Contribution by Larry Bole



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咲くからは 龍頭にとどけ 山桜
saku kara wa ryuuzu ni todoke yamazakura


if you are going to blossom
please reach the dragon head of the bell -
mountain cherry tree



Keishi 慶子 (けいし)
pen name of Nakamura Tomijuro the first
1719 - August 3, 1786
Kabuki actor and poet



Musume Dojoji 娘道成寺 Kabuki


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草花や露の底なる鐘の声
kusa-bana ya tsuyu no soko naru kane no koe

wildflowers --
in the depths of the dew
the bell tolls


Kobayashi Issa
Tr. David Lanoue


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月いづく鐘は沈める海の底
tsuki izuku kane wa shizumeru umi no soko

Matsuo Basho in Tsuruga

. The mystery background story
of the bell at the bottom of the sea


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plant kigo for early summer

. hoochakusoo 宝鐸草(ほうちゃくそう)"temple chime plant".
Disporum sessile

hoochaku, hootaku 宝鐸 temple chime


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Related words

***** Temple bell on the last day of the year (joya no kane)


striking the bell, joya no kane 除夜の鐘
Kigo for New Year


***** Wind chimes (fuurin) 風鈴
Kigo for All Summer


***** Japanese Temples, Shrines and Haiku

***** Bells, Temple Bells and Haiku from India



dora 銅鑼 prayer gong

***** . WASHOKU
Dora 銅鑼 metal prayer gong and
the Dorayaki sweets どら焼き
 


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Tempelglocke : Rituelle Instrumente Deutscher Text

. . . . . TEXT
Buddhistische Kultgegenstände Japans



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10 comments:

sakuo said...

とても良く書けています。
鐘の楽しさを改めて知りました。
鎌倉に住まわれた事がたいへん良かったと思います。

貴重な資料有難う御座います。

sakuo

. Gabi Greve said...

Thank you, Sakuo san.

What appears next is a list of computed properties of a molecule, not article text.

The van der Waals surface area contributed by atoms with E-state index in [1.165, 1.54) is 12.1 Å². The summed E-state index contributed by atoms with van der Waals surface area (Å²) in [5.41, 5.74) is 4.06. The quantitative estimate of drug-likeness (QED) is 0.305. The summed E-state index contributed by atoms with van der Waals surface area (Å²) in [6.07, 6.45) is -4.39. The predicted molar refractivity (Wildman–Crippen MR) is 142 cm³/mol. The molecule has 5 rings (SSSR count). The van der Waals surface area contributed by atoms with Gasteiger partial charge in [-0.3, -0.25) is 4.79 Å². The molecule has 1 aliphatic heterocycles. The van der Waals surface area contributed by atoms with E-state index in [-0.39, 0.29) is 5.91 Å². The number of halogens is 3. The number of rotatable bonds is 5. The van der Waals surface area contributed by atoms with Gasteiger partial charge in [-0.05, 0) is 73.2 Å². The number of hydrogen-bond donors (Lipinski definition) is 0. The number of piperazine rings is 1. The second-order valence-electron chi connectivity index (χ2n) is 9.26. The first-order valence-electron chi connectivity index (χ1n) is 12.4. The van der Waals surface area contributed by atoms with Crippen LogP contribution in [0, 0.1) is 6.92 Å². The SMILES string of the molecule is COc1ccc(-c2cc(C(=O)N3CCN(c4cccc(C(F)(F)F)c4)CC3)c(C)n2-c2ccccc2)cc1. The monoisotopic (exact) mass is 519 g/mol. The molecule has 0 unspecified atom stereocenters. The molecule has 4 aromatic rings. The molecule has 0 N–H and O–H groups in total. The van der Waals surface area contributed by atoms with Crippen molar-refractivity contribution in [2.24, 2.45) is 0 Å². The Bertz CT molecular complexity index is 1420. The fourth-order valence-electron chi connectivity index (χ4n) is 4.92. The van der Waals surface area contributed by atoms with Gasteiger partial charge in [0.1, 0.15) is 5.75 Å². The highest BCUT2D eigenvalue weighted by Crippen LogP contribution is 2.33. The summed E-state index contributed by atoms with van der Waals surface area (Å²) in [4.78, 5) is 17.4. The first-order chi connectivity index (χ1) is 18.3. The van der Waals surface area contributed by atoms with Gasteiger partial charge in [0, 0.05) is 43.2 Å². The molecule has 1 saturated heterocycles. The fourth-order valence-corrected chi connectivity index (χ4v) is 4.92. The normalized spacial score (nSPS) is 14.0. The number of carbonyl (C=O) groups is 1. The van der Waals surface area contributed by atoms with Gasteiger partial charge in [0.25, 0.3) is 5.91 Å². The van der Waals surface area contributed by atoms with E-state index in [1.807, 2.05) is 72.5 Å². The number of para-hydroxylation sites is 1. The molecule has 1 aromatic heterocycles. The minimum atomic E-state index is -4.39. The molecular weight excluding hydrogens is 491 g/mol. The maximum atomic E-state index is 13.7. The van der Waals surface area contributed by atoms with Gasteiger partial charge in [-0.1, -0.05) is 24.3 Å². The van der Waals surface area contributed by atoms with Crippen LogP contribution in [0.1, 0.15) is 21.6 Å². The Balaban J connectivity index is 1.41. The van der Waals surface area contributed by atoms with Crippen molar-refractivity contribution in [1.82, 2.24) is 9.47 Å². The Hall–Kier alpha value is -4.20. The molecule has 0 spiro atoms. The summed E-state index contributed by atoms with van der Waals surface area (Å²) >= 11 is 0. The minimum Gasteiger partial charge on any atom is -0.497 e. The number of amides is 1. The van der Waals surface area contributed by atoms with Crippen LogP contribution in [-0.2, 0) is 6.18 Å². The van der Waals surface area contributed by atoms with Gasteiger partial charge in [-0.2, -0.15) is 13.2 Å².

鎌倉でお寺参りが大好きで、仏像の研究を始めたのです。
弓道も10年以上やってました、八幡宮で。。。
ガビ

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. Gabi Greve said...

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Read more about

Hana no o-Edo, the flourishing town of Edo 花の大江戸

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Anonymous said...


from deep in the temple gong
the cicada
sings


waniguchi no kuchi no oku yori semi no koe

鰐口のくちのおくより蝉の声

by Issa, 1819

Toru Kiuchi explains that waniguchi ("crocodile's mouth") is a metal gong which hangs under the roof of a temple to let priests know that their meals are ready, or for visitors to hit to inform the priests of their presence.

Tr. David Lanoue
http://cat.xula.edu/issa/

Anonymous said...

more haiku with these gongs and bells

Natsume Sooseki

tatakarete hiru no ka wo haku mokugyo kana

By being beaten
spews out a day mosquito
a wooden fish-gong


trans. Nori Matsui (from "Dogwood Blossoms," Vol. 1, Issue 3, July,
1993)



When it is struck,
The wooden fish-shaped gong
Spits out the midday mosquitoes.

trans. Blyth ("A History of Haiku," Vol. Two)


The moment struck,
It expels a noon mosquito:
A wooden drum.


trans. Sooiku Shigematsu ("Zen Haiku: Poems and Letters of Natsume
Sooseki," Weatherhill, New York, 1994)


During meditation
struck the gong lets out
a sleepy mosquito


trans. Gilles Fabre ("Haiku Spirit")

http://groups.yahoo.com/group/happyhaiku/message/5213

Gabi Greve said...

Springtime in Edo,
Not a day passes without
A temple bell sold.

...Kikaku
(tr. Nobuyuki Yuasa)

Anonymous said...

banging the temple gong
just for fun...
cool air

nagusami ni waniguchi narasu suzumi kana

.なぐさみに鰐口ならす涼み哉

by Issa, 1819

Tr. David Lanoue
.

Gabi Greve - Basho archives said...

撞鐘もひびくやうなり蝉の声 
tsuki-gane mo / hibiku yō nari / semi no koe

Matsuo Basho

Gabi Greve - WKD said...

gohoo 午砲 midday cannon

Since 1871 it was customary to have a canon fired at 12:00 midday at the Imperial Palace in Tokyo to tell the time to the citizens.
In 1929 this custom was stopped and a siren sounded instead.

MORE

Gabi Greve - Buson said...

Yosa Buson

kanetsuki ni yogi o hanaruru samusa kana

the ringing of the bell
drives me out of my bed quilting
and into the cold . . .
.
yogi bedding